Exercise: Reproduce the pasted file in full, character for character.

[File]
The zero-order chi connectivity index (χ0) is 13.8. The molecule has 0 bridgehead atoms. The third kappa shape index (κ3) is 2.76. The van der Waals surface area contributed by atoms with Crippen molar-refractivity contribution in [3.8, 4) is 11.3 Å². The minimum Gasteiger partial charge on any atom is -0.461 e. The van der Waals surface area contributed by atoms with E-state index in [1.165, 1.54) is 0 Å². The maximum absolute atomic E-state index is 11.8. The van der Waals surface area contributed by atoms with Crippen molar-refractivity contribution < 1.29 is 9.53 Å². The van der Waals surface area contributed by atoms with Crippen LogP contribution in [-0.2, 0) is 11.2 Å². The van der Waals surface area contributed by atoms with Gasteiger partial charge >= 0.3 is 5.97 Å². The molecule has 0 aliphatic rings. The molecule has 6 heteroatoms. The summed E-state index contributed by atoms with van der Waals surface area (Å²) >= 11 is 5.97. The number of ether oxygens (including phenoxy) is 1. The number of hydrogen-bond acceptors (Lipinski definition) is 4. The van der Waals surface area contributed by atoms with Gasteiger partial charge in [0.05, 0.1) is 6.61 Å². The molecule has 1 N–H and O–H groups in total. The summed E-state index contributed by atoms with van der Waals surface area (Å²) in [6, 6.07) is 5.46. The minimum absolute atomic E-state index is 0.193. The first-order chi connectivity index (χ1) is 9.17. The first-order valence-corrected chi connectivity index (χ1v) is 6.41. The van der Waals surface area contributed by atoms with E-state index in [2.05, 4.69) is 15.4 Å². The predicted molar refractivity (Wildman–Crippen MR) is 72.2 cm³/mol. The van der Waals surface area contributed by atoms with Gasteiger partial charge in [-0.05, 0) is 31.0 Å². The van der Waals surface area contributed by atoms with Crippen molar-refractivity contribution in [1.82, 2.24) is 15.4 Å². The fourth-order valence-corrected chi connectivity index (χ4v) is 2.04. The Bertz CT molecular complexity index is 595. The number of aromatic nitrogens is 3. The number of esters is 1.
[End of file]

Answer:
The zero-order chi connectivity index (χ0) is 13.8. The molecule has 0 bridgehead atoms. The third kappa shape index (κ3) is 2.76. The van der Waals surface area contributed by atoms with Crippen molar-refractivity contribution in [3.8, 4) is 11.3 Å². The minimum Gasteiger partial charge on any atom is -0.461 e. The van der Waals surface area contributed by atoms with E-state index in [1.165, 1.54) is 0 Å². The maximum absolute atomic E-state index is 11.8. The van der Waals surface area contributed by atoms with Crippen molar-refractivity contribution < 1.29 is 9.53 Å². The van der Waals surface area contributed by atoms with Crippen LogP contribution in [-0.2, 0) is 11.2 Å². The van der Waals surface area contributed by atoms with Gasteiger partial charge >= 0.3 is 5.97 Å². The molecule has 0 aliphatic rings. The molecule has 6 heteroatoms. The summed E-state index contributed by atoms with van der Waals surface area (Å²) >= 11 is 5.97. The number of ether oxygens (including phenoxy) is 1. The number of hydrogen-bond acceptors (Lipinski definition) is 4. The van der Waals surface area contributed by atoms with Gasteiger partial charge in [0.05, 0.1) is 6.61 Å². The molecule has 1 N–H and O–H groups in total. The summed E-state index contributed by atoms with van der Waals surface area (Å²) in [6, 6.07) is 5.46. The minimum absolute atomic E-state index is 0.193. The first-order chi connectivity index (χ1) is 9.17. The first-order valence-corrected chi connectivity index (χ1v) is 6.41. The van der Waals surface area contributed by atoms with E-state index in [2.05, 4.69) is 15.4 Å². The predicted molar refractivity (Wildman–Crippen MR) is 72.2 cm³/mol. The van der Waals surface area contributed by atoms with Gasteiger partial charge in [-0.05, 0) is 31.0 Å². The van der Waals surface area contributed by atoms with Crippen molar-refractivity contribution in [1.82, 2.24) is 15.4 Å². The fourth-order valence-corrected chi connectivity index (χ4v) is 2.04. The Bertz CT molecular complexity index is 595. The number of aromatic nitrogens is 3. The number of esters is 1.